The Grammarphobia Blog

In the beginning were the words

Q: Several years ago, I read a story about research being done on the “original language.” I have tried, to no avail, to find any reference to the subject. Of course I have no idea where I read it, or anything else about it, just that it was very interesting. Do you have any suggestions?

A: The article may have been referring to the prehistoric Proto-Indo-European language, which was spoken “in an as yet unidentified area between eastern Europe and the Aral sea around the fifth millennium B.C.,” according to The American Heritage Dictionary of Indo-European Roots, edited by Calvert Watkins.

The Indo-European family of languages – including English and the other Germanic languages, the Celtic languages, Latin and its descendants, Greek, the Balto-Slavic languages, Sanskrit, Iranian, and many others – all are descended from prehistoric Proto-Indo-European.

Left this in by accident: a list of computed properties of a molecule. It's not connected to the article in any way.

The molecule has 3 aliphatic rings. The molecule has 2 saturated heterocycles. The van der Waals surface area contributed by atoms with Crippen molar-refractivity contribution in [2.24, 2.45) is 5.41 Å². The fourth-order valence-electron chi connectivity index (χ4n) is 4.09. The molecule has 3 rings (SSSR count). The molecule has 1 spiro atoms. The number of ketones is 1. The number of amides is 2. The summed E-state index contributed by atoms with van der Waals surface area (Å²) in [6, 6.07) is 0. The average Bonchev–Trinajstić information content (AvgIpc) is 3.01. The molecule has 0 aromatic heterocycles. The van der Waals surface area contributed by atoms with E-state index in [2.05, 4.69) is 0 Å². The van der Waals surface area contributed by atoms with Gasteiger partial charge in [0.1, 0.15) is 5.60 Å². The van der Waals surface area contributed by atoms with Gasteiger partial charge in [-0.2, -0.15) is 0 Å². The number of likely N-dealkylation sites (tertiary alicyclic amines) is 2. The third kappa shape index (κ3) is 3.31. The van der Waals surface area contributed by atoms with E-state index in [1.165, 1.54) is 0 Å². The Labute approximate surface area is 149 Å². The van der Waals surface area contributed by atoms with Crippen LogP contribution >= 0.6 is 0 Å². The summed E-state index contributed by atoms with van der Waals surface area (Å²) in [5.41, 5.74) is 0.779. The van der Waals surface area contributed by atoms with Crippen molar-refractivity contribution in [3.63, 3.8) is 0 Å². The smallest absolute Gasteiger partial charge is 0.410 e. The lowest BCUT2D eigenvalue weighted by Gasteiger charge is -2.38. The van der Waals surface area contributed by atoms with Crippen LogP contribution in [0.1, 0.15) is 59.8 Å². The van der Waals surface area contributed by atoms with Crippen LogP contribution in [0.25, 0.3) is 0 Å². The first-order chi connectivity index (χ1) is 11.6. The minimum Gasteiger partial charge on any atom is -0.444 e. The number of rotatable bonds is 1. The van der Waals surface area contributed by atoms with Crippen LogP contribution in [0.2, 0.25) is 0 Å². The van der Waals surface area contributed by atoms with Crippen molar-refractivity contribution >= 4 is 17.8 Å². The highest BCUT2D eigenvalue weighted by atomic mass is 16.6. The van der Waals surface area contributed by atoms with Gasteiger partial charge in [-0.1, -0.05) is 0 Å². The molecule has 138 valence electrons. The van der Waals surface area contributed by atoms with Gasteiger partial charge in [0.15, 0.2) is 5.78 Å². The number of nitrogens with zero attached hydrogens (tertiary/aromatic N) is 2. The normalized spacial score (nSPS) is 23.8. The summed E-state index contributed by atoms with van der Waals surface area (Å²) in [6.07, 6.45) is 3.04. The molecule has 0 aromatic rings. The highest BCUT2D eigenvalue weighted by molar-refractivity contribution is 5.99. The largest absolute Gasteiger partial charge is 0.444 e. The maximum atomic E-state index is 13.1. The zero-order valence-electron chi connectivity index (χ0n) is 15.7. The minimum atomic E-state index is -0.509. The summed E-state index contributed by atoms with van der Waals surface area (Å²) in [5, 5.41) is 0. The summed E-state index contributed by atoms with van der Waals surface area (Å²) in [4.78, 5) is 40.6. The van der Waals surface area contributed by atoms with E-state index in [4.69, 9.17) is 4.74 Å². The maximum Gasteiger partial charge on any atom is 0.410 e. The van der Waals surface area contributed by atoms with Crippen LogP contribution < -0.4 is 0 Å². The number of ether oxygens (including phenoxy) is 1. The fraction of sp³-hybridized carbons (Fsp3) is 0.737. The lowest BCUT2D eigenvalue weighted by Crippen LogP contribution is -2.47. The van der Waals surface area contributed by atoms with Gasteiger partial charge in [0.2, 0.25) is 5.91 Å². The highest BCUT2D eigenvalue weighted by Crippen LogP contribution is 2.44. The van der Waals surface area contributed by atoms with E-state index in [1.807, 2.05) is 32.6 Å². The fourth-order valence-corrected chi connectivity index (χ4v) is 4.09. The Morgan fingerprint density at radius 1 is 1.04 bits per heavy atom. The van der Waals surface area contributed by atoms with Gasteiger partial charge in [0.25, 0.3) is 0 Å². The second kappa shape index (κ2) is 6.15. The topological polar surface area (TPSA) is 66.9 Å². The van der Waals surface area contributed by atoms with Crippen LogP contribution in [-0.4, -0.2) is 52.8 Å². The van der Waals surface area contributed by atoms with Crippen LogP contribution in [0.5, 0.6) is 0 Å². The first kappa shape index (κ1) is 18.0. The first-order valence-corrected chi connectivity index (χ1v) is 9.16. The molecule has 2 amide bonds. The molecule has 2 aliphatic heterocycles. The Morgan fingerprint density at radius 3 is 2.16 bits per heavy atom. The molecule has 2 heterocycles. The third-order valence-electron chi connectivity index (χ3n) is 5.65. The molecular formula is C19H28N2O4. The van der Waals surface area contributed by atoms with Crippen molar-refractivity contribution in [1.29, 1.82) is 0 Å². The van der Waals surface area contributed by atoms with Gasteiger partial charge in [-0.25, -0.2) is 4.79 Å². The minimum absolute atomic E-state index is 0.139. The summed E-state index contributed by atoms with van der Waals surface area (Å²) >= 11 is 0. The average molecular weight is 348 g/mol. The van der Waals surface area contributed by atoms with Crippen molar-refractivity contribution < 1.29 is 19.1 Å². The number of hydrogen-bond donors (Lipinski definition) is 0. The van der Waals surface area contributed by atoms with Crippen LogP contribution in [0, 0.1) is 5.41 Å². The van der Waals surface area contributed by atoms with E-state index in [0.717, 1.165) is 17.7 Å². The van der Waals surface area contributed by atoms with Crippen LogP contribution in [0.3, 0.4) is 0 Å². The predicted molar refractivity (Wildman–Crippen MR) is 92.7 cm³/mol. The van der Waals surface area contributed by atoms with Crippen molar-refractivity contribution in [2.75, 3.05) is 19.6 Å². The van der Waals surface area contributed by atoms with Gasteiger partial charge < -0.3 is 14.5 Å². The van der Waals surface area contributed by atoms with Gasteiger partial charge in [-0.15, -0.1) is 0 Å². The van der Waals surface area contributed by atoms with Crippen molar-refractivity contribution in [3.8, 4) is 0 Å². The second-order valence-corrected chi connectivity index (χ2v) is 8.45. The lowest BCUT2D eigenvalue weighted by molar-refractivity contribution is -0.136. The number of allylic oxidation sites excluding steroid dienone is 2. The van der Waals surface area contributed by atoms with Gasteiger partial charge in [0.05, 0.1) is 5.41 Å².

Of course Proto-Indo-European does not include many, many more languages and language groups, like Arabic, Hebrew, ancient Egyptian, Finnish, Hungarian, Turkish, Mongolian, Dravidian (the languages of southern India), Korean, Japanese, Chinese languages, Polynesian, Amer-Indian, Eskimo-Aleut, and on and on.

While some linguists like to speculate that everything ultimately came from one pot – some “Proto-World” language that may have existed 100,000 years ago – that at the moment is just a leap of the imagination.

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